room, instead of a theater, concert hall, or church.

   Chamber practice (Law.), the practice of counselors at law,
      who give their opinions in private, but do not appear in

   To sit at chambers, to do business in chambers, as a judge.
      [1913 Webster]

3. The Collaborative International Dictionary of English v.0.48
Chamber \Cham"ber\, v. i. [imp. & p. p. Chambered; p. pr. &
   vb. n. Chambering.]
   1. To reside in or occupy a chamber or chambers.
      [1913 Webster]

   2. To be lascivious. [Obs.]
      [1913 Webster]

4. The Collaborative International Dictionary of English v.0.48
Chamber \Cham"ber\, v. t.
   1. To shut up, as in a chamber. --Shak.
      [1913 Webster]

   2. To furnish with a chamber; as, to chamber a gun.
      [1913 Webster]

5. Easton's 1897 Bible Dictionary
   "on the wall," which the Shunammite prepared for the prophet
   Elisha (2 Kings 4:10), was an upper chamber over the porch
   through the hall toward the street. This was the "guest chamber"
   where entertainments were prepared (Mark 14:14). There were also
   "chambers within chambers" (1 Kings 22:25; 2 Kings 9:2). To
   enter into a chamber is used metaphorically of prayer and
   communion with God (Isa. 26:20). The "chambers of the south"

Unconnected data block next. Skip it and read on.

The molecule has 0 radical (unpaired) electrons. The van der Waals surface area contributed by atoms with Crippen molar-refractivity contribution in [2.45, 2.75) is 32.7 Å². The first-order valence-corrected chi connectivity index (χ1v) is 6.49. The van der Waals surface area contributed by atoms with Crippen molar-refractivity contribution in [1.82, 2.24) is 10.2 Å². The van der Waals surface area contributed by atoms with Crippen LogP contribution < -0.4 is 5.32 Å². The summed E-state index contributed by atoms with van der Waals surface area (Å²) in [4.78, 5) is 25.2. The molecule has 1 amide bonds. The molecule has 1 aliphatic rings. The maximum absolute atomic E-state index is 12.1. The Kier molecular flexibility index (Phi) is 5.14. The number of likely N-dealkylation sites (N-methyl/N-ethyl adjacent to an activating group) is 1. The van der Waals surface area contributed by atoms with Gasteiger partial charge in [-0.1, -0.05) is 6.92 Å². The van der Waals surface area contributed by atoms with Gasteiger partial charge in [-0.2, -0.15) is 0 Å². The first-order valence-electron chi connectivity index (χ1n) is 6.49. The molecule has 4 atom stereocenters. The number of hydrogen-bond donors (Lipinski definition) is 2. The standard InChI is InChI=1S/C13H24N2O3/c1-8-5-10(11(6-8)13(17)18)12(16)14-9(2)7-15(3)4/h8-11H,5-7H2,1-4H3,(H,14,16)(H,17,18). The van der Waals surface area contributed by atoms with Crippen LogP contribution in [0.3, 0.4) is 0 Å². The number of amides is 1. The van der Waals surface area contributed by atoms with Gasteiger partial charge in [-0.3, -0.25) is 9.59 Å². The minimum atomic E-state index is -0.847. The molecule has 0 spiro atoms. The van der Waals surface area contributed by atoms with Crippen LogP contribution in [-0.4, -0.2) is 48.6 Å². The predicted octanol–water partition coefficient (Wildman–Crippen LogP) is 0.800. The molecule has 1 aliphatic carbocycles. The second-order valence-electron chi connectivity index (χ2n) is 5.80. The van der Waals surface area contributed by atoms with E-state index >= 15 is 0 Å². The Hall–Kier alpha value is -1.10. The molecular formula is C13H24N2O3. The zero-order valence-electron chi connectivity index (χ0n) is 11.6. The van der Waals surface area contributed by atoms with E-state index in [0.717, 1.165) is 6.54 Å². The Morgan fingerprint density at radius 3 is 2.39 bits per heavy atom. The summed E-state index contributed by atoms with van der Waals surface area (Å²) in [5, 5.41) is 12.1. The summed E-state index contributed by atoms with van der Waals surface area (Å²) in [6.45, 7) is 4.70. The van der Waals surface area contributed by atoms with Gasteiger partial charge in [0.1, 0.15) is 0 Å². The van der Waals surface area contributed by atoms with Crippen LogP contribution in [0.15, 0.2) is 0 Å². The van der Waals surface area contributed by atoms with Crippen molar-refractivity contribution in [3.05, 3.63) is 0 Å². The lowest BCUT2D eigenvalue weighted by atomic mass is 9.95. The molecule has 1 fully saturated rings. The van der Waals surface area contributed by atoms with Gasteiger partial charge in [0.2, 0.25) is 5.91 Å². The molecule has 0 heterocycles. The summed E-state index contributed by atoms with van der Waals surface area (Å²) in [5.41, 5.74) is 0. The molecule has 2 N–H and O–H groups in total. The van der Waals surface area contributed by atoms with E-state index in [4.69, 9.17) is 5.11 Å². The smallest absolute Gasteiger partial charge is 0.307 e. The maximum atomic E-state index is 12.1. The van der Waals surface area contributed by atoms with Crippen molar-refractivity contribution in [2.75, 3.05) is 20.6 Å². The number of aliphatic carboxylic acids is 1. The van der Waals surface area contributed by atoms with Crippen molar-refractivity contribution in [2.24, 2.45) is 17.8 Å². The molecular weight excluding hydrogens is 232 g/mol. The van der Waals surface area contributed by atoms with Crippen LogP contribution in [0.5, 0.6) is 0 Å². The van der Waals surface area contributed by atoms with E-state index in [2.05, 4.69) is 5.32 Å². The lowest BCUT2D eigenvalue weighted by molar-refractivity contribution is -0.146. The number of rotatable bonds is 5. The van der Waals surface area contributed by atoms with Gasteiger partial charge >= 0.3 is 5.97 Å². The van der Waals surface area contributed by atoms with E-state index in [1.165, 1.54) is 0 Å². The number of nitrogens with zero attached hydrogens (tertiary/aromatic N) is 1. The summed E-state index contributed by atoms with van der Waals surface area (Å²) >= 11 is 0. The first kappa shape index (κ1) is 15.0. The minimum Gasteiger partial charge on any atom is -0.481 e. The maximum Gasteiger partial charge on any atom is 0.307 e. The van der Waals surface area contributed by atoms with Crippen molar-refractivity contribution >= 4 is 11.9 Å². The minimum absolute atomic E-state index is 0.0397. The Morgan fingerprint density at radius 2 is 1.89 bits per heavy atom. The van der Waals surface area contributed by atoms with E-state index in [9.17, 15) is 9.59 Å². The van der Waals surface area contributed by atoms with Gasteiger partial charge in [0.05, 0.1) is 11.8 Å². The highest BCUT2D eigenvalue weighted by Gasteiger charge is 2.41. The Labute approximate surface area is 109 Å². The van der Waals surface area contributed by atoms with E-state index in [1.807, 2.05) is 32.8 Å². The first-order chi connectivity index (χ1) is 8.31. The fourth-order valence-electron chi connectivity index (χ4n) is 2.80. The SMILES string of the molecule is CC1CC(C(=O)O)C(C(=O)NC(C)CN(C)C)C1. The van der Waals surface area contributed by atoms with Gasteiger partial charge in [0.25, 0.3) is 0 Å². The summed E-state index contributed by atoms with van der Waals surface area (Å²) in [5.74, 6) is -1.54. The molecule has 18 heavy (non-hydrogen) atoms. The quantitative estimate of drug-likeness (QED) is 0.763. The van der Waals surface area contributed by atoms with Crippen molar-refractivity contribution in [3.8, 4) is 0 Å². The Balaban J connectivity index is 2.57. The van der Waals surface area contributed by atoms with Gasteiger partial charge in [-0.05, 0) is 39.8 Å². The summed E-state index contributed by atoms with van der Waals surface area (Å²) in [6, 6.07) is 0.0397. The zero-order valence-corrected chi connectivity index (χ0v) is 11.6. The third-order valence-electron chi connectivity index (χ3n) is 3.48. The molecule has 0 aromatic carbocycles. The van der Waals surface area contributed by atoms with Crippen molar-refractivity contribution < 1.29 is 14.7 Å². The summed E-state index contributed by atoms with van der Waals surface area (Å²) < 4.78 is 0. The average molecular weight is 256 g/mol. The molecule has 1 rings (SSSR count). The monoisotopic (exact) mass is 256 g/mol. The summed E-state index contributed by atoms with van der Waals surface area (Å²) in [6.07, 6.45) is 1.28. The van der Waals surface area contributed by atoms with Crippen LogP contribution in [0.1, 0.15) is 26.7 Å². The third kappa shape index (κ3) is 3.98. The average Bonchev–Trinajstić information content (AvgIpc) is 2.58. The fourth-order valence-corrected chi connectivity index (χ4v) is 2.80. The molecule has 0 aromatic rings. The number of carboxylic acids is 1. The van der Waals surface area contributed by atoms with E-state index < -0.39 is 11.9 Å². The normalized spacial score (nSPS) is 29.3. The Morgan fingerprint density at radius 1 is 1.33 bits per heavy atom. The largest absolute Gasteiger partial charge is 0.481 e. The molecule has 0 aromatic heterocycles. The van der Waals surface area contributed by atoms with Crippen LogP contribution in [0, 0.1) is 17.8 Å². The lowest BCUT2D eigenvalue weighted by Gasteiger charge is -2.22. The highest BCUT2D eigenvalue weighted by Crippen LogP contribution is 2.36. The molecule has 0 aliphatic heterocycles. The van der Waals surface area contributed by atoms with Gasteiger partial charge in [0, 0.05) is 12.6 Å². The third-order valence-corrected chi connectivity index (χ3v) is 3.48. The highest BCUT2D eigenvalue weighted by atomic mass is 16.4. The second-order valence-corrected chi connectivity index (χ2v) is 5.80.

(Job 9:9) are probably the constelations of the southern
   hemisphere. The "chambers of imagery", i.e., chambers painted
   with images, as used by Ezekiel (8:12), is an expression
   denoting the vision the prophet had of the abominations
   practised by the Jews in Jerusalem.

6. Bouvier's Law Dictionary, Revised 6th Ed (1856)
CHAMBER. A room in a house. 
     2. It was formerly hold that no freehold estate could be had in a 
chamber, but it was afterwards ruled otherwise. When a chamber belongs to 
one person, and the rest of the house with the land is owned by another the 
two estates are considered as two separate but adjoining dwelling house's. 
Co. Litt. 48, b; Bro. Ab. Demand, 20; 4 Mass. 575; 6 N. H. Rep. 555; 9 Pick. 
R. 297; vide 3 Leon. 210; 3 Watts. R. 243. 
     3. By chamber is also understood the place where an assembly is held; 
and, by the use of a figure, the assembly itself is called a chamber.